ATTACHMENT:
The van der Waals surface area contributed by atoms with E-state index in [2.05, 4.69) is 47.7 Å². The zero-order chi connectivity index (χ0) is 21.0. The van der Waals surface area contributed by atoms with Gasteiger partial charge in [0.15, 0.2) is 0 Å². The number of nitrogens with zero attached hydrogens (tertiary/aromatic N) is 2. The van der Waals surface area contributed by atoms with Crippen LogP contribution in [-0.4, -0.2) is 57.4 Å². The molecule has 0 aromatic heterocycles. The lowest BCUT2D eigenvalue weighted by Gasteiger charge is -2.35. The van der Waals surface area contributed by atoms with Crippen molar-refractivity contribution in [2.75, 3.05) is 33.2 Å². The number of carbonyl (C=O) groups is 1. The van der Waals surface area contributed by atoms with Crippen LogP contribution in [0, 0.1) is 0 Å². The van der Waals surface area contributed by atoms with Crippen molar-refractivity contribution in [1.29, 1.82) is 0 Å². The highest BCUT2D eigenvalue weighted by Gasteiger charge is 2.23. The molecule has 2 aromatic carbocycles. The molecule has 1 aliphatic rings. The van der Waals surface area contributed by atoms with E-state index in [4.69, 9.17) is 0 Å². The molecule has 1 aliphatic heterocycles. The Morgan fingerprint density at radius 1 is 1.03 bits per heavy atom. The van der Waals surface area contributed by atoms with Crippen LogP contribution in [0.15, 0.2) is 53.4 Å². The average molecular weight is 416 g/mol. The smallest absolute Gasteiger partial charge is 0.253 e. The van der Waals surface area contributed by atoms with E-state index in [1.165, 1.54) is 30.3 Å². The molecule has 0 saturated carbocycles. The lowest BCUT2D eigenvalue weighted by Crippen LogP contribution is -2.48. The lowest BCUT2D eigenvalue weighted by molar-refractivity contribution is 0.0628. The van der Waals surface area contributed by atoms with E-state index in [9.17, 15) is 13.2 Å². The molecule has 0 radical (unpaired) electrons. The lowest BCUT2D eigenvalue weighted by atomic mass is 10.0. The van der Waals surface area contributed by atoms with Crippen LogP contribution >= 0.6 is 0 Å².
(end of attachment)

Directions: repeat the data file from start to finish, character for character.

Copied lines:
The van der Waals surface area contributed by atoms with E-state index in [2.05, 4.69) is 47.7 Å². The zero-order chi connectivity index (χ0) is 21.0. The van der Waals surface area contributed by atoms with Gasteiger partial charge in [0.15, 0.2) is 0 Å². The number of nitrogens with zero attached hydrogens (tertiary/aromatic N) is 2. The van der Waals surface area contributed by atoms with Crippen LogP contribution in [-0.4, -0.2) is 57.4 Å². The molecule has 0 aromatic heterocycles. The lowest BCUT2D eigenvalue weighted by Gasteiger charge is -2.35. The van der Waals surface area contributed by atoms with Crippen molar-refractivity contribution in [2.75, 3.05) is 33.2 Å². The number of carbonyl (C=O) groups is 1. The van der Waals surface area contributed by atoms with Crippen LogP contribution in [0, 0.1) is 0 Å². The van der Waals surface area contributed by atoms with Crippen molar-refractivity contribution in [1.29, 1.82) is 0 Å². The highest BCUT2D eigenvalue weighted by Gasteiger charge is 2.23. The molecule has 2 aromatic carbocycles. The molecule has 1 aliphatic rings. The van der Waals surface area contributed by atoms with E-state index in [4.69, 9.17) is 0 Å². The molecule has 1 aliphatic heterocycles. The Morgan fingerprint density at radius 1 is 1.03 bits per heavy atom. The van der Waals surface area contributed by atoms with Crippen LogP contribution in [0.15, 0.2) is 53.4 Å². The average molecular weight is 416 g/mol. The smallest absolute Gasteiger partial charge is 0.253 e. The van der Waals surface area contributed by atoms with E-state index in [1.165, 1.54) is 30.3 Å². The molecule has 0 saturated carbocycles. The lowest BCUT2D eigenvalue weighted by Crippen LogP contribution is -2.48. The lowest BCUT2D eigenvalue weighted by molar-refractivity contribution is 0.0628. The van der Waals surface area contributed by atoms with E-state index in [9.17, 15) is 13.2 Å². The molecule has 0 radical (unpaired) electrons. The lowest BCUT2D eigenvalue weighted by atomic mass is 10.0. The van der Waals surface area contributed by atoms with Crippen LogP contribution >= 0.6 is 0 Å².